Comedians are pushing back against the “cancel culture” atmosphere in which entertainers become the object of boycotts when jokes cross an invisible line.
Comedian Dave Chappelle, who received this year’s Mark Twain Prize for American Humor, said free expression is a bedrock of American society, and noted that he has learned to tolerate those who offend even him.
“[I] don’t get mad at ’em, don’t hate on ’em,” he said during his acceptance speech Sunday night at the Kennedy Center in Washington, D.C., according to USA Today. “Man, it’s not that serious. The First Amendment is first for a reason. Second Amendment is just in case the first one doesn’t work out.”
Chappelle said Americans need to relax.
“We got to let some air out of the ball, man,” Chappelle said in his remarks, The Hill reported. “The country’s getting a little tight. It doesn’t feel like it’s ever felt in my lifetime.”
“Political correctness has its place,” he told a reporter on the red carpet.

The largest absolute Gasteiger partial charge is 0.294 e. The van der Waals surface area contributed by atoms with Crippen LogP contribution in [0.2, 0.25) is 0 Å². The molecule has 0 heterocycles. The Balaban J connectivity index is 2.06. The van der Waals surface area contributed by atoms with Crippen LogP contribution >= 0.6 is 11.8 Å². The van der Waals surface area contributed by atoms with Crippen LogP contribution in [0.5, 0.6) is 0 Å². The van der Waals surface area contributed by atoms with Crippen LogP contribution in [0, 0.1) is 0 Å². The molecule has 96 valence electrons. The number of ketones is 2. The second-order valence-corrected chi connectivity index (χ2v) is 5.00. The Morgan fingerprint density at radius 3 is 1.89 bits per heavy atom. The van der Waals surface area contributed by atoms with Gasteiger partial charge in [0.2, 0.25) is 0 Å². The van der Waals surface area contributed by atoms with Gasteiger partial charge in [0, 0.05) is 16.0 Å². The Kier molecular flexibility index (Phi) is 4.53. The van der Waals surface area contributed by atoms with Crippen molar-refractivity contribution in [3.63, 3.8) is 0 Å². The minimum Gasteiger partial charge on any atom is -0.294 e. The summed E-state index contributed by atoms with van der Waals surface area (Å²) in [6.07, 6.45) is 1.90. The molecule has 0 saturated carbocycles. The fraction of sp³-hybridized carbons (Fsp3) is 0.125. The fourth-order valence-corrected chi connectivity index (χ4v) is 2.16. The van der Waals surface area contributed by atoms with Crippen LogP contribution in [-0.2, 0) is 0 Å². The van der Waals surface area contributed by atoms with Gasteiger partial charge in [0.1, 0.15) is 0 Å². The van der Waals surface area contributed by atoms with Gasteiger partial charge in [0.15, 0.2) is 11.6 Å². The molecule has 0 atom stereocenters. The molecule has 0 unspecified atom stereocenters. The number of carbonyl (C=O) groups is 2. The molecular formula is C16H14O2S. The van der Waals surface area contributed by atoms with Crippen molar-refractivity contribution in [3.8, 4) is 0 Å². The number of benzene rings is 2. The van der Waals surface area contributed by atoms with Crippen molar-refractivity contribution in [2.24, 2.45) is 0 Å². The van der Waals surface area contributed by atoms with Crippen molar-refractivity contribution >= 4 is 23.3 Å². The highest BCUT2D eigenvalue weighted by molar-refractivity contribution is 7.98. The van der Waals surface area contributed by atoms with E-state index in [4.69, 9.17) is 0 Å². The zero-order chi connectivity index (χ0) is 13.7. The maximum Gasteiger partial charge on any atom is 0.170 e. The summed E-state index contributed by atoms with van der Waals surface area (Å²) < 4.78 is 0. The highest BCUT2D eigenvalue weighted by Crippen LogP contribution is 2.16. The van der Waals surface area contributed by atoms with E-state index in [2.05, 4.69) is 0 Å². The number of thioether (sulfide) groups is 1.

“We all want to live in a polite society, we just kind of have to work on the levels of coming to an agreement of what that actually looks like,” Chappelle said.
“I, personally, am not afraid of other people’s freedom of expression. I don’t use it as a weapon. It just makes me feel better. And I’m sorry if I hurt anybody,” he explained, adding, “Yada, yada, ‘everything I’m supposed to say.'”
Other entertainers have said outrage over comedy has become absurd.
“I think it’s gone way too far,” comedian Marlon Wayans said Sunday, according to The Hill.
Wayans said his comedy is based upon “the crazy stuff that goes on.”
“I don’t care what the topic is, my job is a hard one. I got to find what’s funny about these dark topics that people are afraid to talk about,” Wayans said.
Entertainer Keegan-Michael Key, meanwhile, said comedians often deliver important messages through humor.
“Sometimes we’re offended, but other times, are you offended, or are you afraid to hear something that maybe needs to be said?” he told Yahoo.
Actor and comedian Eddie Murphy said despite the pressure, comedy is thriving.
“I think the art form is soaring higher than it’s ever soared,” Murphy told Yahoo.
“Every now and then somebody might say something that ruffles somebody’s feathers or steps on somebody’s toes or whatever, but for the most part, it’s bigger and more global and more diverse than it’s ever been.”
Jamie Masada, who founded the Los Angeles comedy club “Laugh Factory,” said unrestrained speech is vital to comedy.
“Comedians, they’re allowed to be able to have this freedom of speech,” Masada told the Los Angeles Times in September.
“All of that stuff is very important to our culture.”
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